# lec20 - CS 3110 Lecture 20 Recursion trees and master...

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CS 3110 Lecture 20 Recursion trees and master method for recurrence relations Note: this page uses the following special characters: Greek capital letter theta: (Θ), Greek capital letter omega (Ω), minus sign (−). If these characters do not appear correctly, your browser is not able to fully handle HTML 4.0, and some of the following text will likely not have the correct appearance. Recursion trees A recursion tree is useful for visualizing what happens when a recurrence is iterated. It diagrams the tree of recursive calls, and the amount of work done at each call. For instance consider the recurrence T(n)=2T(n/2) + n 2 . The recursion tree for this recurrence is of the following form: | n 2 | / \ | (n/2) 2 (n/2) 2 height= | / \ / \ lg n | (n/4) 2 (n/4) 2 (n/4) 2 (n/4) 2 | / \ / \ / \ / \ | . | . | . Generally it is straightforward to sum across each row of the tree, to obtain the total work done at a given level: | n 2 n 2 | / \ | (n/2) 2 (n/2) 2 (1/2)n 2 height= | / \ / \ lg n | (n/4) 2 (n/4) 2 (n/4) 2 (n/4) 2 (1/4)n 2 | / \ / \ / \ / \ | . | . | . This is a geometric series, and thus in the limit the sum is O(n 2 ) . In other words the depth of the tree in this case does not really matter, the amount of work at each level is decreasing so quickly that the total is only a constant factor more than the root. Recursion trees can be useful for gaining intuition into the closed form of a recurrence, but are not a proof (and in fact it is easy to get the wrong answer with a recursion tree, as is the case with any method that includes ''. ..'' kinds of reasoning). As we saw last time, a good way of establishing a closed form for a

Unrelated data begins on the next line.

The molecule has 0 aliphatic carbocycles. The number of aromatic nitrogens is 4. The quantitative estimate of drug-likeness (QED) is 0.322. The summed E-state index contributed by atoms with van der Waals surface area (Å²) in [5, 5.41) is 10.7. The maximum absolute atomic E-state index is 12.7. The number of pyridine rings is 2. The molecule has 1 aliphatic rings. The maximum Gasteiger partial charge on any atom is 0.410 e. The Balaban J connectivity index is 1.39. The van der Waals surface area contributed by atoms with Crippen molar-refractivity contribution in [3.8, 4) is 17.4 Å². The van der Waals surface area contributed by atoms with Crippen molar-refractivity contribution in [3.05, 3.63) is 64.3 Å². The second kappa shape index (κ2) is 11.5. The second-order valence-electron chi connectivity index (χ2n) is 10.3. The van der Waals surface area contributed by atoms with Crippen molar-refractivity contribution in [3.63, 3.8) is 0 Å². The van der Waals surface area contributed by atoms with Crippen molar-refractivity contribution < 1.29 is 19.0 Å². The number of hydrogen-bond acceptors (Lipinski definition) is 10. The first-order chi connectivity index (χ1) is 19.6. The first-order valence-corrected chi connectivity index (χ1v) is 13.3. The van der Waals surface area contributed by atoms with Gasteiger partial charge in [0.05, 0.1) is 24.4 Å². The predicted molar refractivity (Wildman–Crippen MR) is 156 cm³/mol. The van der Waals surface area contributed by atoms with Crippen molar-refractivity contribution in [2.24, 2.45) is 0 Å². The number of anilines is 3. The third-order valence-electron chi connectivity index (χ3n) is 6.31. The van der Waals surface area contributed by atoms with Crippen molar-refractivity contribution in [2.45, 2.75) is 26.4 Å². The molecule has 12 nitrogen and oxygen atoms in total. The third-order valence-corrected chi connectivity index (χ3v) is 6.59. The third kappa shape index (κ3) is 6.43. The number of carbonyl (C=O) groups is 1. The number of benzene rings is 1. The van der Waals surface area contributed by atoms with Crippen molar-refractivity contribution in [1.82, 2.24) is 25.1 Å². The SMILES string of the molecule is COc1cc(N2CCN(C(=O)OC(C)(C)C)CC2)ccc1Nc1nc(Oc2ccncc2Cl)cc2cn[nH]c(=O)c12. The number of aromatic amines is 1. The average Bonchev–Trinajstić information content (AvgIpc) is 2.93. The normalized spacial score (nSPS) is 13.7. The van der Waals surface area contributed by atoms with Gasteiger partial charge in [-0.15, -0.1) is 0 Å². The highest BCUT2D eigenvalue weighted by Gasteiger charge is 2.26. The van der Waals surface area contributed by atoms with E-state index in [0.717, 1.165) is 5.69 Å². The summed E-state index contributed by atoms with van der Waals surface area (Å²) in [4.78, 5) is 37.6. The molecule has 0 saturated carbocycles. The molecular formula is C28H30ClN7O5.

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lec20 - CS 3110 Lecture 20 Recursion trees and master...

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